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Revisiting a historical central Indiana flood that ended the year 1990 in chaos

(Provided Image/Indiana Red Cross)

INDIANAPOLIS (WISH) — One of central Indiana’s biggest flooding events happened more than 30 years ago, ending 1990 on a chaotic note.

Most of Indiana would end up being affected by this major flood as a combination of snow melt and rainfall caused rivers and streams to excessively overflow and forced thousands of evacuations.

Lowland, river flooding was already ongoing due to above-average rainfall through the first three weeks of December 1990. There was quite the buildup to the eventual widespread flood that all got started with a system that brought snow and sleet from Dec. 22-24 across the entire state. Snow depths ranged from 7-8 inches in northern Indiana and 3-4 inches in central and southern Indiana.

Arctic air arrive for Christmas Day, freezing the ground to a slight degree.

Another snow maker arrived Dec. 27. It dumped several inches of snow in central and southern Indiana.

Then, a major warmup quickly moved in Dec. 28-29 that brought plentiful moisture along with it. This caused not only a fast snowmelt, but also led the way for Dec. 29 to be very rainy. What’s also important to note is that the snowmelt turned into up to an inch of liquid water than ran off into streams due to saturated ground.

Rainfall amounts on Dec. 29 were up to 3 to 4 inches across much of the Hoosier state. Colder and drier air infiltrated the state by the night of Dec. 29 and into Dec. 30, and this caused rain to change over to snow. Several more inches of snow would fall in northern Indiana.

The rain and snowmelt would ultimately give way to flooding in some areas of Indiana that had not seen it in over 30 years.

Widespread flooding would transpire in which several rivers had near-major to major flooding. The saturated ground conditions, recent floods and partially frozen ground allowed the water no place to go except into the streams. The rapid snowmelt and continuous rainfall over 24 to 36 hours allowed the overflowed small streams to feed the rivers for an extended period of time. As a result, nearly every stream and river flooded extensively.

The overall controlling factor for the severe flooding was the amount of rain that fell. For example, areas that ended up receiving a combined total of rain and liquid snow melt from 3½-5 inches had life-threatening flooding. Some of the rivers that had life-threatening flooding included Kankakee, both Eels, Maumee, Wabash, Mississinewa, Salamonie, White, Whitewater, East Fork White and Muscatatuck.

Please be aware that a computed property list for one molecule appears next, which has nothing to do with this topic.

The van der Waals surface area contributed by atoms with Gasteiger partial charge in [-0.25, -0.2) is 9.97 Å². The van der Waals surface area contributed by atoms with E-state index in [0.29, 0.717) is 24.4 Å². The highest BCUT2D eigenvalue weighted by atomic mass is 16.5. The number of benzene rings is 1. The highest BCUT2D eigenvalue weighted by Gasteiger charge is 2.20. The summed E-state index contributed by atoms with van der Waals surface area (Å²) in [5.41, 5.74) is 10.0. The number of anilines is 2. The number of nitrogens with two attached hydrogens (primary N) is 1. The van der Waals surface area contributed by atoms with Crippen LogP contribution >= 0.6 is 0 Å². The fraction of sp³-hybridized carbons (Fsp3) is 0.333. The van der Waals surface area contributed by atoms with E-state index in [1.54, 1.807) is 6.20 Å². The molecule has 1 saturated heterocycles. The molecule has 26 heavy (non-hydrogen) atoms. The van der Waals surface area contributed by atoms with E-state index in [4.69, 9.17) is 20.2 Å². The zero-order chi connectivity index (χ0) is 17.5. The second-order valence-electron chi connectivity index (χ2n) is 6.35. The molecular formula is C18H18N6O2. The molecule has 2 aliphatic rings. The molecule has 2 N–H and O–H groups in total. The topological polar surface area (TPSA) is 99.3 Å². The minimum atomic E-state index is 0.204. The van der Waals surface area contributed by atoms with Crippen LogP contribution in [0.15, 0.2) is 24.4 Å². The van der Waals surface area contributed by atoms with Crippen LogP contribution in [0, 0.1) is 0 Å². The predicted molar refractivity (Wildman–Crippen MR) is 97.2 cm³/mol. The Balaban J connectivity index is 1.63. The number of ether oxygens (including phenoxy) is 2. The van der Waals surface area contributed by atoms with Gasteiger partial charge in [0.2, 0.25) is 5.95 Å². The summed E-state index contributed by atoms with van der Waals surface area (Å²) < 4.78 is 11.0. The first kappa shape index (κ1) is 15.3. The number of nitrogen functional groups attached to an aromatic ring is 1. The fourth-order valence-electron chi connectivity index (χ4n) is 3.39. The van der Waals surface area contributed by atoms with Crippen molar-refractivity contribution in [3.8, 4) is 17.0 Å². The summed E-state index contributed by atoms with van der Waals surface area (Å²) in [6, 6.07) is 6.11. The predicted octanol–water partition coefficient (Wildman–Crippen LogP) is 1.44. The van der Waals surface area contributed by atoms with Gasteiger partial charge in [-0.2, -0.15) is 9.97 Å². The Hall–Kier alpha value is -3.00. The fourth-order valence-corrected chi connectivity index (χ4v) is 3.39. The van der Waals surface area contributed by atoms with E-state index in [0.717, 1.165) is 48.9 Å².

Here are some of the highest river and creek crests that were observed across central Indiana:

To further break down how this event became historic, here are additional stats from the flooding on the rivers and creeks mentioned in the previous graphic:

  • White River at Indianapolis (East Raymond Street): highest crest since 1964; eighth-highest all-time.
  • White River at Noblesville: highest crest since 1964; fourth-highest all-time.
  • White River at Anderson: highest crest since 1964; eighth-highest all-time.
  • White River at Centerton: highest crest since 1913; fifth-highest all-time.
  • Wildcat Creek at Kokomo: highest crest since 1959; fourth-highest all-time.
  • Big Blue River at Shelbyville: highest crest since 1937; eighth-highest all-time.

Over 2,000 homes with 4,000+ people had to evacuate, and 1,700 structures were damaged. Three people died due to the flooding.

It is very crucial to note that nearly all of Indiana’s floodplains are flat. Why is this important? The arctic air that settled in through Dec. 30 would end up lingering through the first few days of 1991. This cold air contributed greatly to the flood disaster as floodwaters froze and left ice several inches thick in homes and on roads.

Homes that were evacuated and had their heat turned off had frozen water pipes. Ice was treacherous to the point that some residents could not return to their homes immediately. The hardest hit areas were Marion, Howard and Hamilton counties. Nearly 1,000 homes had first-floor flooding. At least another 1,000 homes were affected or threatened by possible levee failures. Areas flooded in these counties included Ravenswood, Riverwood, Trails End, Noblesville, southwest Indianapolis, and Kokomo.

Due to the extensive nature of this cataclysmic flood, 72 of 92 Indiana counties declared disaster areas. Flood damages ranged from $50 million to $100 million.